BOB: When certain gases, chiefly carbon dioxide, fill the atmosphere, causing the Earth’s surface temperatures to rise, that is called The Greenhouse Effect. When public opinion -- or, more specifically, elite opinion -- envelops Washington and influences the deliberations of the Supreme Court, that is also called the Greenhouse Effect. It’s a mordant joke, first coined by conservative economist and columnist Thomas Sowell and popularized by appeals court judge Lawrence Silberman. Observing the tendency of justices to get more liberal over time, Silberman chalked it up to pandering to the liberal elites, as personified by Linda Greenhouse, who covered the court for the New York Times for 30 years. Do the press and the liberal intellectual establishment really influence the court? For an answer, let’s go to the horse’s mouth. Linda Greenhouse, welcome to On the Media.
GREENHOUSE: Thank you, Bob. So what was happening was that Anthony Kennedy, a rather new justice at that time, was sitting in the seat that the Reagan administration had intended for Robert Bork. Justice Kennedy turned out not to be all that much like Judge Bork, in fact he was a good deal to the left of where Judge Bork would have been on important things and the conservative establishment in the country was beside itself. It couldn't directly attack Anthony kennedy as sitting supreme court justice, so they constructed a kind of bank shot to go after the quote liberal media, as personified by the New York Times. It was really directed at Justice Kennedy and I have to say in the intervening decades he has made their worst fears come true, he was the author of the same sex marriage decision last June, he voted in the majority with Chief Justice Roberts to preserve the Affordable Care Act from that ridiculous contrived attack that was mounted against it this past term.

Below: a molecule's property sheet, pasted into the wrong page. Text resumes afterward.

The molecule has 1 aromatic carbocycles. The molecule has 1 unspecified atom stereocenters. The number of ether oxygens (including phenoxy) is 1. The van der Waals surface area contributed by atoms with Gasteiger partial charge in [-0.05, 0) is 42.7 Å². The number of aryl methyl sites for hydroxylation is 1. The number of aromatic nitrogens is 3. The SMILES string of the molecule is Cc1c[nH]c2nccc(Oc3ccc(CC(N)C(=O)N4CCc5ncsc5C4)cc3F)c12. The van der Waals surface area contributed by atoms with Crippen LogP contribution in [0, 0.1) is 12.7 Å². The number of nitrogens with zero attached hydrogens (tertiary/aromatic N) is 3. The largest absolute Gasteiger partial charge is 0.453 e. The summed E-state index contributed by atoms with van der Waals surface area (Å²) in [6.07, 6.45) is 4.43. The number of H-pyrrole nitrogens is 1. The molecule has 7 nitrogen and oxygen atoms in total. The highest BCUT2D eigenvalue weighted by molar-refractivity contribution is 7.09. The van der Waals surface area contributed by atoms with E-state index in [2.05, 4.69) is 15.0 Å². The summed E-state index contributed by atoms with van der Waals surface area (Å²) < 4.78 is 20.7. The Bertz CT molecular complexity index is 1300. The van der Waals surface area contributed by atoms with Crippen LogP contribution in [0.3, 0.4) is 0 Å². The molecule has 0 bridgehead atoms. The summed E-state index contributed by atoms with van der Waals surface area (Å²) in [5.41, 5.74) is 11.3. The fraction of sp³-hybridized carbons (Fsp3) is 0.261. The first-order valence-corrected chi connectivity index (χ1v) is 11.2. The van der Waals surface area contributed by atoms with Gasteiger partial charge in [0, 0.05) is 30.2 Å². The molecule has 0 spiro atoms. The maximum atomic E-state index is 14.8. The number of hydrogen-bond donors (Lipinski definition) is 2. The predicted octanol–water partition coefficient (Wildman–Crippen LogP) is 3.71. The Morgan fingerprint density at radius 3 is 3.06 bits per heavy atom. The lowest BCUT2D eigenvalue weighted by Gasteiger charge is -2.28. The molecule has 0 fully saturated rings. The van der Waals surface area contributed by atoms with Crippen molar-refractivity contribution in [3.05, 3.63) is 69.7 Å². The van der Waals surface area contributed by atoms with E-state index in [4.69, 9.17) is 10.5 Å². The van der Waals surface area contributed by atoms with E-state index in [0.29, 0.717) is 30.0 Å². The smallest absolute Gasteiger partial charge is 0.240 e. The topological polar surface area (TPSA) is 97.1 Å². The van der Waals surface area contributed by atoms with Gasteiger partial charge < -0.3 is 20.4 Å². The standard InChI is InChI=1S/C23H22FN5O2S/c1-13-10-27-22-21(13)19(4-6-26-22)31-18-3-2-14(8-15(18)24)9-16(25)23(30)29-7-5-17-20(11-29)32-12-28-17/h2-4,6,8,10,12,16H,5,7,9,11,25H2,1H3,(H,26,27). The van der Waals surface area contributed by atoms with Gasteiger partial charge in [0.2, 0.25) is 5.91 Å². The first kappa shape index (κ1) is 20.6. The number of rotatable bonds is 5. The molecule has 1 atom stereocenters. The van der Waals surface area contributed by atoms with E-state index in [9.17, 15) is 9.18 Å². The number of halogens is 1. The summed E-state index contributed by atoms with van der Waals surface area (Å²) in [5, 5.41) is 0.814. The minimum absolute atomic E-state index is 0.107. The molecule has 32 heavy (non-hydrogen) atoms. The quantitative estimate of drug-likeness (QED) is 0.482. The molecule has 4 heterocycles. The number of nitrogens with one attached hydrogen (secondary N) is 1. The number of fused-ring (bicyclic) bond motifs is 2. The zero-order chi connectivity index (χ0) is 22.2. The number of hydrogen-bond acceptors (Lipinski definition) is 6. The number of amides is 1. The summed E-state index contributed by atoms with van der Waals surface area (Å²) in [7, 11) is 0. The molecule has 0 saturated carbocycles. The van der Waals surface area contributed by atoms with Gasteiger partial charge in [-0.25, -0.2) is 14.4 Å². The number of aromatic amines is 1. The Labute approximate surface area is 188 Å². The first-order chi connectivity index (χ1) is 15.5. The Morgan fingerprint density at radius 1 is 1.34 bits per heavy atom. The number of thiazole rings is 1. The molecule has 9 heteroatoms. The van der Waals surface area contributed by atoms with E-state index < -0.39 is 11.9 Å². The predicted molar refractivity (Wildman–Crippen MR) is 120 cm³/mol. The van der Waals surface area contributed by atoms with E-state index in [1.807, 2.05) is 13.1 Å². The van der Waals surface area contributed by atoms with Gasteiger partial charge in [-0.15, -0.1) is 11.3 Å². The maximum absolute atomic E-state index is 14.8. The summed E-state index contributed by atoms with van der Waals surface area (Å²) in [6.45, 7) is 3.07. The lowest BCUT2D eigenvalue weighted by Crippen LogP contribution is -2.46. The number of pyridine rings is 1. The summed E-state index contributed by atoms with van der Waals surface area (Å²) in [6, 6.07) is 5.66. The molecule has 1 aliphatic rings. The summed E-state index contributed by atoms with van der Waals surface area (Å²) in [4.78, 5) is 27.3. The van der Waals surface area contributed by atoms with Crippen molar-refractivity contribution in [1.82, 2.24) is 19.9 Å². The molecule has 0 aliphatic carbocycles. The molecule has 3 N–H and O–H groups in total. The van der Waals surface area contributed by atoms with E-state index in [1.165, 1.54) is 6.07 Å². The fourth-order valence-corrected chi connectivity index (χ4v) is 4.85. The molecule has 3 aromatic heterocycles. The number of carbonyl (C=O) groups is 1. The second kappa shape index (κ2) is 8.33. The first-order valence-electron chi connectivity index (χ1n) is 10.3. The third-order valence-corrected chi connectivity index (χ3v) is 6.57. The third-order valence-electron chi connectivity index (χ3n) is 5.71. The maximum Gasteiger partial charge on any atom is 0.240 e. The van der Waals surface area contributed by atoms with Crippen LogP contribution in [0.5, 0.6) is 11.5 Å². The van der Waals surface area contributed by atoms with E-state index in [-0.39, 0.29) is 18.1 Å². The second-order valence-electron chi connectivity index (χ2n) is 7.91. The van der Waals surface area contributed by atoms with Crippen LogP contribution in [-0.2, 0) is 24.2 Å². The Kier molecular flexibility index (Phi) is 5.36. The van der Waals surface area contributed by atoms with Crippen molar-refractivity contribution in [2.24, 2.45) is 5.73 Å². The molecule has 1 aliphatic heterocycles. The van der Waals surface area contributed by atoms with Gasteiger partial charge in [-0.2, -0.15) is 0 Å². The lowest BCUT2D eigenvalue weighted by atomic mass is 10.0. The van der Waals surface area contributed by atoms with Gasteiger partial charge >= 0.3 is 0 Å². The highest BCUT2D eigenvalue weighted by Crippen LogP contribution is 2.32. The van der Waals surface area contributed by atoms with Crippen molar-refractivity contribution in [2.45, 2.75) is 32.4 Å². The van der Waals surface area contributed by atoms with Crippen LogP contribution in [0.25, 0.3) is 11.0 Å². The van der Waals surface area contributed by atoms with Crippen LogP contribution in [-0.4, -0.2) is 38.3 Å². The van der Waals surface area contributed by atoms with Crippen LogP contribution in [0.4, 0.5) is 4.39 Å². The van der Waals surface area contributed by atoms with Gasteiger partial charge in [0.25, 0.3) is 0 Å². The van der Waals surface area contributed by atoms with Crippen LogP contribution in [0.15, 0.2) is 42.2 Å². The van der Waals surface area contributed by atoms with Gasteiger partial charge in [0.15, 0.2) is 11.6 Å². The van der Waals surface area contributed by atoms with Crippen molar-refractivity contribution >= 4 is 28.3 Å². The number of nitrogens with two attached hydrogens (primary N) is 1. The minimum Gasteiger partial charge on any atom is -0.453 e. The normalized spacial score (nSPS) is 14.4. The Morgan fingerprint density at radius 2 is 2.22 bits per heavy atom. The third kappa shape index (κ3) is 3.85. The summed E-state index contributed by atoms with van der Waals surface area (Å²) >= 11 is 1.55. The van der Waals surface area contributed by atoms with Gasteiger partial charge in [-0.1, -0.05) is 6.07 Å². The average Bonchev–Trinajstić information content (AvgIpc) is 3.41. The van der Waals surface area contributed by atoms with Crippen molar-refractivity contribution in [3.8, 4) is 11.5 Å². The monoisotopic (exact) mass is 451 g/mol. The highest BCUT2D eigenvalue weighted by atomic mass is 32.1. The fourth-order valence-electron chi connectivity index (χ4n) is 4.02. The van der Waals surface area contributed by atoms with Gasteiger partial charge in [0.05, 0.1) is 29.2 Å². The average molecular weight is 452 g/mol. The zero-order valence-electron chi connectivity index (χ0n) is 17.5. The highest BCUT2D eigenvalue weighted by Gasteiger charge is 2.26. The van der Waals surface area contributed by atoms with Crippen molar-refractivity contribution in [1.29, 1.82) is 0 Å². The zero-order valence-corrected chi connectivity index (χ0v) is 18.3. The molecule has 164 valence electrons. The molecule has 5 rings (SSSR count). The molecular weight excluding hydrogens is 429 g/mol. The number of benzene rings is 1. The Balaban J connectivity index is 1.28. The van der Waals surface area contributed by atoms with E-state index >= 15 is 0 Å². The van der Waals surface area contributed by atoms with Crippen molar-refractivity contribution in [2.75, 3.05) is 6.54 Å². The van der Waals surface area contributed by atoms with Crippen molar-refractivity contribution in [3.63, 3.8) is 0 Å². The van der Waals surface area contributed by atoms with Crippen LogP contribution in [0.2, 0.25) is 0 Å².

BOB: Before we get to whether the court consciously or unconsciously was trying to curry favor with you personally --
GREENHOUSE: Oh certainly not.
BOB: Let's talk about the phenomenon of justice's rulings become more liberal over time. It's pretty well documented, is it not?
GREENHOUSE: Well you have to be a little more granular. The smartest work on this has been done by Michael Dorf who's a law professor at Cornell, and Lee Epstein who is a professor at Washington University in St Louis, and Michael Dorf had a good insight. He said it's almost exclusively those justices who've come from elsewhere in the country have not had previous connections to Washington who come in mid life to sit on the US Supreme Court, it's a very different kind of life than they've had and that is not surprisingly a life changing experience that tends to open their minds to new ideas. Whereas, those justices who came up in the federal government, justice department, White House council office, inside the beltway, actually don't change. So if you look at somebody like Justice Sam Alito, came on the court in 2006, he I believe has never cashed a paycheck that wasn't issued by the federal government. As a young lawyer he worked in the solicitor general's office he became a federal prosecutor, he became a federal judge. And then, at a relatively young age, he was maybe mid 50s, went on the US Supreme Court. He is not going to change. Chief Justice Roberts I don't believe is going to change. Some people he has, but I actually don't think so. So you really have to look very closely at what life experiences they bring to their tenure on the Supreme Court.